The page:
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Russia-India: Geopolitical Project

India is the second biggest buyer of Russian weapons after China. And in terms of the qualitative substance of military-technical cooperation, New Delhi is a unique and still unparalleled partner of Moscow.

-- By General Leonid Ivashov

The visit of Russian President Vladimir Putin to India, and the agreements reached and documents signed there surely represent a pivotal moment in development – or, to be more precise, in restoration of relations between the two great powers.

The overwhelming majority of analysts and journalists—and official persons, too— are focusing on economic and military-technical aspects of the visit. The importance of these aspects can hardly be overestimated. India is the second biggest buyer of Russian weapons after China. And in terms of the qualitative substance of military-technical cooperation, New Delhi is a unique and still unparalleled partner of Moscow.

My opinion is based on my personal experience of contacts with Indian military experts. The Indian military have never signed a contract for acquisition of large quantities of weapons (or a major weapon system) without first having our designers make serious engineering changes that would improve combat effectiveness of the supplied products. Secondly, the Indians have always accompanied their consent to acquisition with requests for licensed production and joint development.

In other words, our Indian partners have always been willing to buy the most modern weapons and simultaneously engage in their development and production. This corresponds to the strategic goal of the Indian government—making their country a highly industrialized and high-technology world power.

The Indian side’s approach to military-technical cooperation played an exceedingly important role for the Russian defense industrial complex, which has been in a state of collapse since the 1990s. India has helped the Russian defense industrial complex to survive, find funds, and consolidate efforts on fulfilling Indian orders—not simply turning out Soviet samples but also modernizing them (sometimes pretty thoroughly) and developing innovative technologies. The then arms dealers, in the first place Rosvooruzheniye, were not too happy about this— they would have preferred to quickly push off what they had in the inventory and what disintegrating enterprises were still able to turn out. Instead of showing a systemic approach to development of India’s defense potential, Russian arms dealers were trying to push off obsolete weapon samples to the Indian market.

This is why they did not like my good friend, the current Indian President Abdul Kalam. At the time, Dr Kalam was in charge of Indian scientific research, who annoyed his Russian partners with proposals of joint research in the field of military, space, and missile technologies. As a Russian saying has it, constant dripping wears away a stone. Today, it may be stated that India’s orders not only helped to preserve entire sectors of the Russian defense industrial complex, but also provided an impetus for qualitative development of weaponry. And if Russia in the 1990s had had a more or less distinct international posture and nationally oriented leaders, we would not now fear competition of Germany, France, Israel or the US on the Indian weapons market.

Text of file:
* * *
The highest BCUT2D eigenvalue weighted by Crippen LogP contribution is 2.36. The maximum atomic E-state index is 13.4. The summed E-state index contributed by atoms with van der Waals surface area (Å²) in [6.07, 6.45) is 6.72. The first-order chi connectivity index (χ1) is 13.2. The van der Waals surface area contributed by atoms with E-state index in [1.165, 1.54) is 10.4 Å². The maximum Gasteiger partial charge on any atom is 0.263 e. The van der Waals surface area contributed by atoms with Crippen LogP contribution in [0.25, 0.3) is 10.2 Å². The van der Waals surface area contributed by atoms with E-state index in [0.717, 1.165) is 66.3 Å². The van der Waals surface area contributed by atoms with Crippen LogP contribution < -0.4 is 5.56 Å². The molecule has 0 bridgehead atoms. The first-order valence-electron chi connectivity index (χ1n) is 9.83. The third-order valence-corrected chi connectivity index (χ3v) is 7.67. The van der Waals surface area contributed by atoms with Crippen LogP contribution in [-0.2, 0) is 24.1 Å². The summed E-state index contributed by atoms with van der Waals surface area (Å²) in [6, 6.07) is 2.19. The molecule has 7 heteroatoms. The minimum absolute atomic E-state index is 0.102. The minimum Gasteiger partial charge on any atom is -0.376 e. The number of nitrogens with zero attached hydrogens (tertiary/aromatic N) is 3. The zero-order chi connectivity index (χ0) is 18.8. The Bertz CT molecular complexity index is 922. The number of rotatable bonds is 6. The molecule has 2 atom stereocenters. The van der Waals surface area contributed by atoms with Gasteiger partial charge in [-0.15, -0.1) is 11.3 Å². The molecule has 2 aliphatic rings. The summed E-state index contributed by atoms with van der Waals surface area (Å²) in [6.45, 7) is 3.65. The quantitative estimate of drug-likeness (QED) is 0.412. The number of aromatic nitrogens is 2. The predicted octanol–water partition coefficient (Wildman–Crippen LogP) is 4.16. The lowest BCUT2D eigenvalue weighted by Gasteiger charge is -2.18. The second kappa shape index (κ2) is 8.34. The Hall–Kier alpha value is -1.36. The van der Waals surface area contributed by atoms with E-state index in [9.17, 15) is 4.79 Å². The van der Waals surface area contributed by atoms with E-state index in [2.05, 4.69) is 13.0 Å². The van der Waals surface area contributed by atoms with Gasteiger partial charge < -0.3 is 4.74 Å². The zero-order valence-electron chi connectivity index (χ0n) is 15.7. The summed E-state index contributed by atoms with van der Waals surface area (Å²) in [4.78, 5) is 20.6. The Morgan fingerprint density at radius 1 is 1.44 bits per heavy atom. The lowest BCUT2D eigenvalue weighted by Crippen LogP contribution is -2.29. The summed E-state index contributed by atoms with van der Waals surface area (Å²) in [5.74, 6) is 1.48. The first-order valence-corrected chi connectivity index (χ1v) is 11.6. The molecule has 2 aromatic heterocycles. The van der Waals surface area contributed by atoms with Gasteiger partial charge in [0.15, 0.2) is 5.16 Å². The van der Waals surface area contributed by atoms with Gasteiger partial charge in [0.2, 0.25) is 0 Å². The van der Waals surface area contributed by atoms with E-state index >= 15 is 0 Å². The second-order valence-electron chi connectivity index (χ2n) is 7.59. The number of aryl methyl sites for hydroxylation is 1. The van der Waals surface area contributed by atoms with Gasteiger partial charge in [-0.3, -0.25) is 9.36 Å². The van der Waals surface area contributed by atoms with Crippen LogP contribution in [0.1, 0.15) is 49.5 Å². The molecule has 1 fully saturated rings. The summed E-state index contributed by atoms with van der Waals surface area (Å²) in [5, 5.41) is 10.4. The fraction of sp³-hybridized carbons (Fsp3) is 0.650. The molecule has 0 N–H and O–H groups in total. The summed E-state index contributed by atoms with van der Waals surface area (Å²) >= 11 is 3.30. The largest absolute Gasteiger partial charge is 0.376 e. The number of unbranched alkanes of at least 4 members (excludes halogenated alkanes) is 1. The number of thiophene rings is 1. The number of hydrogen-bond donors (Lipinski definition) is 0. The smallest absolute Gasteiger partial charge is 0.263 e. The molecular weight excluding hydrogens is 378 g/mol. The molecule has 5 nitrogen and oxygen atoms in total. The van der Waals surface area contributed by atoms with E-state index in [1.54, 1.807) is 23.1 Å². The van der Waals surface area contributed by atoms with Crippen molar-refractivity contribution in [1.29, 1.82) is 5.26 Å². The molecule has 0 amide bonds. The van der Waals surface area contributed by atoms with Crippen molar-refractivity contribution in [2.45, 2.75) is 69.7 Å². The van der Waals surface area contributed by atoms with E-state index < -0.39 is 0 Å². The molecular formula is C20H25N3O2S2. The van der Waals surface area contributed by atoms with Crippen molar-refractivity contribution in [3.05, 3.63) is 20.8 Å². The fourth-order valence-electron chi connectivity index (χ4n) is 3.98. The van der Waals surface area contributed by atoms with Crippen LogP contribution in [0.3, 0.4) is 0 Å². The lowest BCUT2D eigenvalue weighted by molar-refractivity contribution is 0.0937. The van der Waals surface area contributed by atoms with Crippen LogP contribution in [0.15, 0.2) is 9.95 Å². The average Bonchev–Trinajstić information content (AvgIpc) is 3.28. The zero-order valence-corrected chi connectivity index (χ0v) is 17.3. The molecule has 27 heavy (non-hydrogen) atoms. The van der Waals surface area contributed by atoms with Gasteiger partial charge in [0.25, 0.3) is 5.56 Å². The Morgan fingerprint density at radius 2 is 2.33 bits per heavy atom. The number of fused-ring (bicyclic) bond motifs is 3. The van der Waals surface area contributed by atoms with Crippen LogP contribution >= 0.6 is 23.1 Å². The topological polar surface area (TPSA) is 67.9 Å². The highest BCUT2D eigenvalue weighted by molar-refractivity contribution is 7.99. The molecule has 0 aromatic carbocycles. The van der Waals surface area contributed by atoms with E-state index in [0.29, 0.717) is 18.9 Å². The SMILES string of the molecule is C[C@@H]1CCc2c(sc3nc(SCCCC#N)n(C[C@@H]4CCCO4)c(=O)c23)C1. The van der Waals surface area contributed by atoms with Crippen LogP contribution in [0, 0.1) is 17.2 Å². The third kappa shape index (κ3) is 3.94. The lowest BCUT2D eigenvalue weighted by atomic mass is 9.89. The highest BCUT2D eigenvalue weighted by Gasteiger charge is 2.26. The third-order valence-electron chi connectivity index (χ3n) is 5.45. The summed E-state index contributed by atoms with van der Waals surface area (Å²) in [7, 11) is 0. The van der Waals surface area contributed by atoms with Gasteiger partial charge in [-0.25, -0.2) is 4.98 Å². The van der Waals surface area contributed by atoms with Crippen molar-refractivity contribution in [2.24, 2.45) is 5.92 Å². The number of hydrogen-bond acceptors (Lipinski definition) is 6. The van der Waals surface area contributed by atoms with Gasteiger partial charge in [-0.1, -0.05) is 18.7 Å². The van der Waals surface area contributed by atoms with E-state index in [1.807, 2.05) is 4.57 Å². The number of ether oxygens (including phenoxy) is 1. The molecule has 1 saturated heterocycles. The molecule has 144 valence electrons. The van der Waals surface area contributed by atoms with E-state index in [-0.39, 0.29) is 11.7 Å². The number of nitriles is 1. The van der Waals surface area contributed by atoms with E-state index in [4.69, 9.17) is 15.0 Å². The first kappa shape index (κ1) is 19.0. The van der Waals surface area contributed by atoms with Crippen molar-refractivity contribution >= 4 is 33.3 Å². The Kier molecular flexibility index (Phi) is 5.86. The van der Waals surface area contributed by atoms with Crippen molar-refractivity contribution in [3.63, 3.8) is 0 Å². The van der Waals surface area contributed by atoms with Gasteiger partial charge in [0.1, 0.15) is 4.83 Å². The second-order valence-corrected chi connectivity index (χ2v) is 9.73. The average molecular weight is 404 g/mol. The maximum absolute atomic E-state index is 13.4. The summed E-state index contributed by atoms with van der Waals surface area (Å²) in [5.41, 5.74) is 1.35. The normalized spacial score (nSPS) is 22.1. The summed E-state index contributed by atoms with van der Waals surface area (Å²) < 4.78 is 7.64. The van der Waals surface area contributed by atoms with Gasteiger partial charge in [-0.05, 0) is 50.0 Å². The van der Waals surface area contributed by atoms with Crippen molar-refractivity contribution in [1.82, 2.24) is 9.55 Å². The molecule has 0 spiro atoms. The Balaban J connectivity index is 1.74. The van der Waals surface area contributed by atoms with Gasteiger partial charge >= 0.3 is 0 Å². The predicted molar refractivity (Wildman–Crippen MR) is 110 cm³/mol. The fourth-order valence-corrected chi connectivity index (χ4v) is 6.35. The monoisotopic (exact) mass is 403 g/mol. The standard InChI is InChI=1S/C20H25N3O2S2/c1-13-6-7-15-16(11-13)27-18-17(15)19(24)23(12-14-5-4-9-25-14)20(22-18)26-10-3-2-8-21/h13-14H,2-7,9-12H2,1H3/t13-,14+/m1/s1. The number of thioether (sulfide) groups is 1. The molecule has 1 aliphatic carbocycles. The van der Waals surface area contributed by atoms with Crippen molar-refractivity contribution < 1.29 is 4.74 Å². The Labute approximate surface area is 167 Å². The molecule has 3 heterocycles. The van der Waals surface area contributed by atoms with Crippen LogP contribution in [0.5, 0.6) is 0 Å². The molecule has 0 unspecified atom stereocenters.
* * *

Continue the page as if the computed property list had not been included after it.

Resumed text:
There are few of those who are aware of the following scandalous fact. At the turn of the 21st century, the Indian Air Force negotiated a purchase of four Russian radar surveillance aircraft A-50. The agreement was reached by Defense Ministers and approved by the Indian Prime Minister and Russian President. However, Ilya Klebanov, Russian Vice Premier and Secretary of the Commission on Military-Technical Cooperation, blocked the deal, suggesting a tin-can option that favored Israel instead of Russia. Under this option, Russia supplied the aircraft (tin-can), with Israel providing the contents—a radioelectronic system. And, despite President Vladimir Putin’s endorsement of the fully Russian option (the one put forward by the Defense Ministry), despite NPO Vega’s readiness to install the radioelectronic system Shmel-2 in the aircraft, Russia’s Israeli lobby won. The Russian radioelectronic systems were not sold to India.

Similar things happened in tank and fighter jet deals. All of this inflicted serious harm to both bilateral cooperation and the defense industrial complex.

In the mid-1990s, India was declared Russia’s strategic partner. This was a proper decision. Our countries really have many coinciding strategic interests. New Delhi supports the multi-polar world concept, equality of nations and peoples, and enforcement of the UN Charter principles. Besides, India actually is the leader of the Non-Aligned Movement. All of this serves Russia’s interests – in the same way that Russia’s interests would be served by India becoming a permanent member of the UN Security Council.

In terms of the world’s economy, India is a dynamic power, a large goods and services market, an innovational and intellectual centre of the 21st century. For Russia, it is also a reliable partner in development of space technologies, nuclear power engineering, world ocean research, development of hydrocarbon resources, etc. However, the inborn disposition of the Russian elite of the ‘90s to look towards the West hampered timely realization of the potential of Russian-Indian cooperation. Besides, there was a lot that Washington did not allow Russia to do during Yeltsin’s rule. This is not surprising, for the military strategic potential of Russian-Indian cooperation is truly enormous.

In the first place, increased Indian military presence in the Asian and Pacific region does not contradict Russia’s interests but much rather serves them, as Russia’s current weakness made it abandon its formerly active role in maintaining the balance of forces in the region. As a result, we are facing the absolute domination of the US, which is increasing its military presence in the Asian and Pacific region.